A method akin to studying a tree’s rings reveals the timeline of a slowdown in those stars at the heart of our Milky Way galaxy.

Spin in this Milky Way bar may show cosmic dark matter does exist

Dark matter can be a real drag. The pull of that unidentified, invisible matter in our galaxy may be slowing down a rotating bar of stars at the heart of our Milky Way.

Scientists used a technique to recreate a timeline for this slowdown. The approach works somewhat like figuring out a tree’s age by counting rings in the trunk. This technique finds the bar’s speed has slowed by at least 24 percent since it formed, billions of years ago.

That slowdown is “another indirect — but important — piece of evidence that dark matter is a thing,” says astrophysicist Martin Weinberg. He works at the University of Massachusetts Amherst. Scientists have long suspected that dark matter exists, even though they can’t see it. The new slowdown is a sign of dark matter, Weinberg says. After all, he points out, “this [slowdown] can’t happen without it.”

Many spiral galaxies, including our Milky Way, contain a central bar-shaped region. It is densely packed with stars. Surrounding it are the galaxy’s pinwheeling arms. The bar also has some groupies: a crew of stars. They sit alongside the bar but farther out from the galaxy’s center. They’re trapped by the bar’s gravitational influence. Those stars orbit about a gravitationally stable site known as a so-called Lagrange point.

Explainer: Stars and their families

If the bar’s rotation slows, it will grow in length. The bar’s tagalongs will also move outward. As that happens, that group of hangers-on will gather even more stars. According to a computer model of this process, those additional stars should arrange themselves in layers on the outside of the group, says Ralph Schönrich. He’s an astrophysicist at University College London in England. The layers of stars serve as a record of the group’s growth. “It’s actually like a tree that you can cut up in your own galaxy,” he says.

Schönrich and Rimpei Chiba of the University of Oxford in England studied how the composition of stars in the group changed from its outer edge to its deeper layers.

Different parts of the Milky Way have different types of stars. Some parts of the galaxy have stars containing hydrogen and helium and not much else. Other parts of the galaxy have stars with heavier chemical elements. By looking at the composition of the layers in the group of stars, the scientists could tell where the group picked up the layers.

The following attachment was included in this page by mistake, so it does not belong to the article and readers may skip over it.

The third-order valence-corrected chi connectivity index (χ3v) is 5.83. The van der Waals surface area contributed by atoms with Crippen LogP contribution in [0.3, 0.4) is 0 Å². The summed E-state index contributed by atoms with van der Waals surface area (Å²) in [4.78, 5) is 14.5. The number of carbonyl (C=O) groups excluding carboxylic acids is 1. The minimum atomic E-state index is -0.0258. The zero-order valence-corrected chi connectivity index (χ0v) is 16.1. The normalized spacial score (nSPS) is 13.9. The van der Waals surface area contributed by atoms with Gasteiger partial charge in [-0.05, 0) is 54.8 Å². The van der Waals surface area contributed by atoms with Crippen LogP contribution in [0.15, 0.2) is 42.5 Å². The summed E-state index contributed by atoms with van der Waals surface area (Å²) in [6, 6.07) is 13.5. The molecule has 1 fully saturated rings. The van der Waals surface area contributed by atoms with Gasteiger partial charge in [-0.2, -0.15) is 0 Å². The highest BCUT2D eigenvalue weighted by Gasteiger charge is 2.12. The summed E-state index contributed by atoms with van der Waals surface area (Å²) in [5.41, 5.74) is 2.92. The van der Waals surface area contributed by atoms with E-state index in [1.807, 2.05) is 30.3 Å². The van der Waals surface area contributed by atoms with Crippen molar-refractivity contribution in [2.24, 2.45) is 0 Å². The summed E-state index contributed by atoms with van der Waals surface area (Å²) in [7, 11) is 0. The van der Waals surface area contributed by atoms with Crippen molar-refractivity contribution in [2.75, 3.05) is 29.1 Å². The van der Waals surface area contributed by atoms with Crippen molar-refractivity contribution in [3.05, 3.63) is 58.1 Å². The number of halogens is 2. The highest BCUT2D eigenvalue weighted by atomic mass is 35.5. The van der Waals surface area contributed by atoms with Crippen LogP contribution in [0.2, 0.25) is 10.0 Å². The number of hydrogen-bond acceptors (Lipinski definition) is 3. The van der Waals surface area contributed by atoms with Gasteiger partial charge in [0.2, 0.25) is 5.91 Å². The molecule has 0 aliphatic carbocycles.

They worked with data from the European Space Agency’s Gaia spacecraft. Stars in the outer layers of the bar tend to have few elements heavier than helium, their work revealed. The inner layer’s stars have more of those heavy elements. That’s evidence, they say, that the group of stars is moving outward due to the bar slowing. The group picked up stars of different compositions as it moved along.    

The bar’s slowdown hints that a gravitational force is acting on it. Namely, dark matter in the galaxy seems to be pulling on that bar of stars. Normal matter alone wouldn’t have enough mass to reduce the bar’s speed. “If there is no dark matter, the bar will not slow down,” Chiba says.

He and Schönrich describe their finding in the August Monthly Notices of the Royal Astronomical Society.

But the results have some critics. “This is not yet convincing to me,” says astrophysicist Isaac Shlosman. He works at the University of Kentucky in Lexington. For instance, he doubts that the tree-ring layering would really occur. It is “hard to believe that this is the case in a realistic system” as opposed to in a simple computer model, he says.

Weinberg, in contrast, says that although the study relies on many assumptions, he suspects it’s correct. “It’s got the right smell,” he says.